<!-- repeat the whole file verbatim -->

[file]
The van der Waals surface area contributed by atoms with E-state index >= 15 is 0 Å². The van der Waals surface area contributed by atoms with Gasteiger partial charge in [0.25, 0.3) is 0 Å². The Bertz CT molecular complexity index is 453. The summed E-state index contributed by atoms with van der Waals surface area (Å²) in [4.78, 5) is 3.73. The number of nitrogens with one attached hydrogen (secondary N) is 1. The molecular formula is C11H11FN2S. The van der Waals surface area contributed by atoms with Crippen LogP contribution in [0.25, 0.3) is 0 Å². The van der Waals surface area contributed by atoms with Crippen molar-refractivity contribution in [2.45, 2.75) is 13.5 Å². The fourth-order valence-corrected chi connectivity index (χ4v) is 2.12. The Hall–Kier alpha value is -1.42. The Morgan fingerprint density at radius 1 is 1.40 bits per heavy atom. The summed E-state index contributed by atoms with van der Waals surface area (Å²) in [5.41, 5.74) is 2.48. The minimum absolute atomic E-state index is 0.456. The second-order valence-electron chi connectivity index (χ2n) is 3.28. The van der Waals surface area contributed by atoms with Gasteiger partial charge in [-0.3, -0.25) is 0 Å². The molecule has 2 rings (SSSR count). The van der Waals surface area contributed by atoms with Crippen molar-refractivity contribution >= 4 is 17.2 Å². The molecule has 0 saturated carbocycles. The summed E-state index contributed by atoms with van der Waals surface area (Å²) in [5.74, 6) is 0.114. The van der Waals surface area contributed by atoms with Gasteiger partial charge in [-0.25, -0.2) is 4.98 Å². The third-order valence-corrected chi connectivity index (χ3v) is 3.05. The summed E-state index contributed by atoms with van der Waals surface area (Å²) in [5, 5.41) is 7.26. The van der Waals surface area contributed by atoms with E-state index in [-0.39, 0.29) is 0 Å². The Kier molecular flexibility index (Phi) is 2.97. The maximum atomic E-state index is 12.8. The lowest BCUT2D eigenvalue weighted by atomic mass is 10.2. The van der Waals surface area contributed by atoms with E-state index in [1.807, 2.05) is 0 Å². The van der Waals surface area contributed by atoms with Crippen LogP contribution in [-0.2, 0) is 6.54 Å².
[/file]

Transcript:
The van der Waals surface area contributed by atoms with E-state index >= 15 is 0 Å². The van der Waals surface area contributed by atoms with Gasteiger partial charge in [0.25, 0.3) is 0 Å². The Bertz CT molecular complexity index is 453. The summed E-state index contributed by atoms with van der Waals surface area (Å²) in [4.78, 5) is 3.73. The number of nitrogens with one attached hydrogen (secondary N) is 1. The molecular formula is C11H11FN2S. The van der Waals surface area contributed by atoms with Crippen LogP contribution in [0.25, 0.3) is 0 Å². The van der Waals surface area contributed by atoms with Crippen molar-refractivity contribution in [2.45, 2.75) is 13.5 Å². The fourth-order valence-corrected chi connectivity index (χ4v) is 2.12. The Hall–Kier alpha value is -1.42. The Morgan fingerprint density at radius 1 is 1.40 bits per heavy atom. The summed E-state index contributed by atoms with van der Waals surface area (Å²) in [5.41, 5.74) is 2.48. The minimum absolute atomic E-state index is 0.456. The second-order valence-electron chi connectivity index (χ2n) is 3.28. The van der Waals surface area contributed by atoms with Gasteiger partial charge in [-0.3, -0.25) is 0 Å². The molecule has 2 rings (SSSR count). The van der Waals surface area contributed by atoms with Crippen molar-refractivity contribution >= 4 is 17.2 Å². The molecule has 0 saturated carbocycles. The summed E-state index contributed by atoms with van der Waals surface area (Å²) in [5.74, 6) is 0.114. The van der Waals surface area contributed by atoms with Gasteiger partial charge in [-0.25, -0.2) is 4.98 Å². The third-order valence-corrected chi connectivity index (χ3v) is 3.05. The summed E-state index contributed by atoms with van der Waals surface area (Å²) in [5, 5.41) is 7.26. The van der Waals surface area contributed by atoms with E-state index in [-0.39, 0.29) is 0 Å². The Kier molecular flexibility index (Phi) is 2.97. The maximum atomic E-state index is 12.8. The lowest BCUT2D eigenvalue weighted by atomic mass is 10.2. The van der Waals surface area contributed by atoms with E-state index in [1.807, 2.05) is 0 Å². The van der Waals surface area contributed by atoms with Crippen LogP contribution in [-0.2, 0) is 6.54 Å².